While the amount of military aid cut was relatively small, U.S. actions likely encouraged European donors – including the European Union, Germany and Sweden – to follow suit, some of which similarly halted aid to Rwanda. Critically, the U.S. rationale for restricting security cooperation was narrowly tailored, focusing specifically on Rwandan support for armed groups in Congo. When the Rwandan government ceased providing support to the M23, the Obama administration subsequently waived many restrictions on security cooperation activities.

There were multiple factors behind the M23’s defeat in 2013, including a reinforced U.N. peacekeeping mission fighting alongside the FARDC, changing regional dynamics, a reorganization of the FARDC leadership, and significant dissensions within the M23 itself. It is clear, however, that pressure from the United States and other international actors led, at least in part, to Rwanda’s suspension of support to the M23, which in turn contributed to the group’s rapid collapse. Without Rwandan support, the M23 crumbled in the face of Congolese and U.N. military pressure.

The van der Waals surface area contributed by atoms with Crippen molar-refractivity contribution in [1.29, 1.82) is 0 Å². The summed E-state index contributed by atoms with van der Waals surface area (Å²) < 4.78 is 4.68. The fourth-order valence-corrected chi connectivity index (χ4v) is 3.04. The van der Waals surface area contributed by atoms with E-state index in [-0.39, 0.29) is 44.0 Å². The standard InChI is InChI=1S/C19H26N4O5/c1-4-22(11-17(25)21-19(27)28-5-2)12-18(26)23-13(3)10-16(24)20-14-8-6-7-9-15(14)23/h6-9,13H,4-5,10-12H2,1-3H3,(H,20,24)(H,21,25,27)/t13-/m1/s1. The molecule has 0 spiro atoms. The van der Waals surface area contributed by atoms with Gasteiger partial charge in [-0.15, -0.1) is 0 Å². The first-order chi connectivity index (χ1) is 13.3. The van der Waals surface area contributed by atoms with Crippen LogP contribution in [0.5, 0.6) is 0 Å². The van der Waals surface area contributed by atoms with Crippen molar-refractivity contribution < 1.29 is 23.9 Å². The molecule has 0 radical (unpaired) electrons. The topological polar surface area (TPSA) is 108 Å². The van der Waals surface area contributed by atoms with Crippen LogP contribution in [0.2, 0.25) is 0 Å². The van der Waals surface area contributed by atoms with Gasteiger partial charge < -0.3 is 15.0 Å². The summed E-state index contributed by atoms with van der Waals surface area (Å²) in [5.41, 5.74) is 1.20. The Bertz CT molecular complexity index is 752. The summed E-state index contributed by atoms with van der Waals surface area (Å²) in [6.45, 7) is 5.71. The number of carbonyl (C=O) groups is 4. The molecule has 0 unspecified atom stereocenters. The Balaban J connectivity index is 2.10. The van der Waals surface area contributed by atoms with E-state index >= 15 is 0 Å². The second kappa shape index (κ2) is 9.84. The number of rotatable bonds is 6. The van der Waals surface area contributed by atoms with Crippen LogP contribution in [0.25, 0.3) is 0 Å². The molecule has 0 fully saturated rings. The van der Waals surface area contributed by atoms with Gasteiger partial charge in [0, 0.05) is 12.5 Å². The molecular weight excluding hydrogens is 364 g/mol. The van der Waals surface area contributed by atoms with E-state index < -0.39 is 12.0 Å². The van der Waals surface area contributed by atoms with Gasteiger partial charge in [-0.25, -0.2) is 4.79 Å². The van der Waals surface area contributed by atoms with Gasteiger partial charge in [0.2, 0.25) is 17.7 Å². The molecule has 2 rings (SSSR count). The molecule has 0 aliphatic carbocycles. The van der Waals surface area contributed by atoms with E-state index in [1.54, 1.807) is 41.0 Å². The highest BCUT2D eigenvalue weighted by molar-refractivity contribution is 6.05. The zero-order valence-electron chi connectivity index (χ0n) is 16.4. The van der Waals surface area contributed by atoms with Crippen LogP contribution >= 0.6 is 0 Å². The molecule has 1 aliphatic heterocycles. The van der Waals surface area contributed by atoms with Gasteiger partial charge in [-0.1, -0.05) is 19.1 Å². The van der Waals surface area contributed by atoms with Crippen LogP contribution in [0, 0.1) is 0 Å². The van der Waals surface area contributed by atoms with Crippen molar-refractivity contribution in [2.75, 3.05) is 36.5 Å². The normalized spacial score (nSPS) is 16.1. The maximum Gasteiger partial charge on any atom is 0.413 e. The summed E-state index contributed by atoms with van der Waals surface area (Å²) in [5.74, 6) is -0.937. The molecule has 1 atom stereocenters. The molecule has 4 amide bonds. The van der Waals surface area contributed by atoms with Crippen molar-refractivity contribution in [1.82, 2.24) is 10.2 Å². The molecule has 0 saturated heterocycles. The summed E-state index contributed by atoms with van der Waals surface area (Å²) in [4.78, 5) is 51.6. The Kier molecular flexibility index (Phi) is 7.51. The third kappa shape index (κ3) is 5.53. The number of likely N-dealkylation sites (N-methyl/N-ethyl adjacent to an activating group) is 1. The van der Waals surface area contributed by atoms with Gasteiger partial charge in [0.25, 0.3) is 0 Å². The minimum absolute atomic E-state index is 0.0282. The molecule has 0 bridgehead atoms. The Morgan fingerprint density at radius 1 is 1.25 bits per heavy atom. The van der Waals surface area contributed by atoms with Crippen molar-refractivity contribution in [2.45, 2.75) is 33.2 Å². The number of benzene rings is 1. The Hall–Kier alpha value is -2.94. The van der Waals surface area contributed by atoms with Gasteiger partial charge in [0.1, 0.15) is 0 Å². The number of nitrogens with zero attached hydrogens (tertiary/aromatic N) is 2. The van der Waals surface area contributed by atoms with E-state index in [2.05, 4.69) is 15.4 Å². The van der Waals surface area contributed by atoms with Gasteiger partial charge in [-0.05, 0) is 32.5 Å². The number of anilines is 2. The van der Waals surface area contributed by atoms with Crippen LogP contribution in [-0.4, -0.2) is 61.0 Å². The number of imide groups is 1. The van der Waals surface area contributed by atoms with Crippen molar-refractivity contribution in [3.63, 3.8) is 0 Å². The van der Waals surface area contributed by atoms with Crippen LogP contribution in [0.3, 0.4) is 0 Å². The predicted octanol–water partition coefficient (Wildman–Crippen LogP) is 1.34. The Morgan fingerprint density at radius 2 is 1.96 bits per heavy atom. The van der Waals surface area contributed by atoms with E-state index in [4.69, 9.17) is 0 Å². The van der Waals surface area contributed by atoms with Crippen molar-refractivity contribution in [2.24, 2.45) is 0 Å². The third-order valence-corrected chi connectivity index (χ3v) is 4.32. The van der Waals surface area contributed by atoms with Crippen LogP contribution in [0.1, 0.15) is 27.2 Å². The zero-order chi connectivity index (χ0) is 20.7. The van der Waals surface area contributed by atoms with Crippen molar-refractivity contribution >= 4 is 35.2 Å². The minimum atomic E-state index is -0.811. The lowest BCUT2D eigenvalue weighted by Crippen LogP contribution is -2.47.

But a decade after its initial defeat, the M23 is once again benefiting from Rwandan assistance, including the deployment of RDF troops. And while the United States and other international actors have publicly demanded that Rwanda cease supporting the M23, the results have been minimal.

Calling Out Kigali is Not Enough

Unlike in 2012, Kigali has to date largely avoided repercussions for its actions in Congo. This relative lack of consequences is likely due, in part, to Kigali’s diplomatic ties with powerful international actors. A close ally of Rwanda, the U.K. signed a widely criticized agreement with Kigali in April 2022, which would allow asylum seekers in the U.K. to be deported to Rwanda, regardless of their home country. U.K. Home Secretary Suella Braverman recently traveled to Rwanda to finalize the plan, even as it faces numerous legal challenges. Meanwhile, after decades of strained relations between France and Rwanda, French President Emmanuel Macron has sought rapprochement with Kigali, including by publicly acknowledging France’s role in the 1994 Rwandan Genocide. France and Rwanda notably have important security interests in common, including in Mozambique and the Central African Republic. And the European Peace Facility, a funding mechanism of the European Union, committed to providing 20 million euros to the RDF to conduct counterterrorism operations in Mozambique, in an area where French energy giant Total has significant investments.